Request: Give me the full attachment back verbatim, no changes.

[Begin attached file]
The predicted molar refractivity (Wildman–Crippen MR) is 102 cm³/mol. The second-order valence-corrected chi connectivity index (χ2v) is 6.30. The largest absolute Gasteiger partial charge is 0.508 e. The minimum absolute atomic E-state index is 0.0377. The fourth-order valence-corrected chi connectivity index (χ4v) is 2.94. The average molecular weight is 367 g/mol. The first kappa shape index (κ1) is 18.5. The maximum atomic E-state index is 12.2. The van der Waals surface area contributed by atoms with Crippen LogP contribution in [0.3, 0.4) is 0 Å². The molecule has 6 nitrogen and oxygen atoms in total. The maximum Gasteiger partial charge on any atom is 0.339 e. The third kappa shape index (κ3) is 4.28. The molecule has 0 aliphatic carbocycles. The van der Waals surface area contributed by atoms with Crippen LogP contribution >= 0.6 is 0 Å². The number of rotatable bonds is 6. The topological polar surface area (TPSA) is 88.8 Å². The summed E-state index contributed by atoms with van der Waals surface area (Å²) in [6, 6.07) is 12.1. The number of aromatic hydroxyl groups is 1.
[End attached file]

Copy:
The predicted molar refractivity (Wildman–Crippen MR) is 102 cm³/mol. The second-order valence-corrected chi connectivity index (χ2v) is 6.30. The largest absolute Gasteiger partial charge is 0.508 e. The minimum absolute atomic E-state index is 0.0377. The fourth-order valence-corrected chi connectivity index (χ4v) is 2.94. The average molecular weight is 367 g/mol. The first kappa shape index (κ1) is 18.5. The maximum atomic E-state index is 12.2. The van der Waals surface area contributed by atoms with Crippen LogP contribution in [0.3, 0.4) is 0 Å². The molecule has 6 nitrogen and oxygen atoms in total. The maximum Gasteiger partial charge on any atom is 0.339 e. The third kappa shape index (κ3) is 4.28. The molecule has 0 aliphatic carbocycles. The van der Waals surface area contributed by atoms with Crippen LogP contribution >= 0.6 is 0 Å². The number of rotatable bonds is 6. The topological polar surface area (TPSA) is 88.8 Å². The summed E-state index contributed by atoms with van der Waals surface area (Å²) in [6, 6.07) is 12.1. The number of aromatic hydroxyl groups is 1.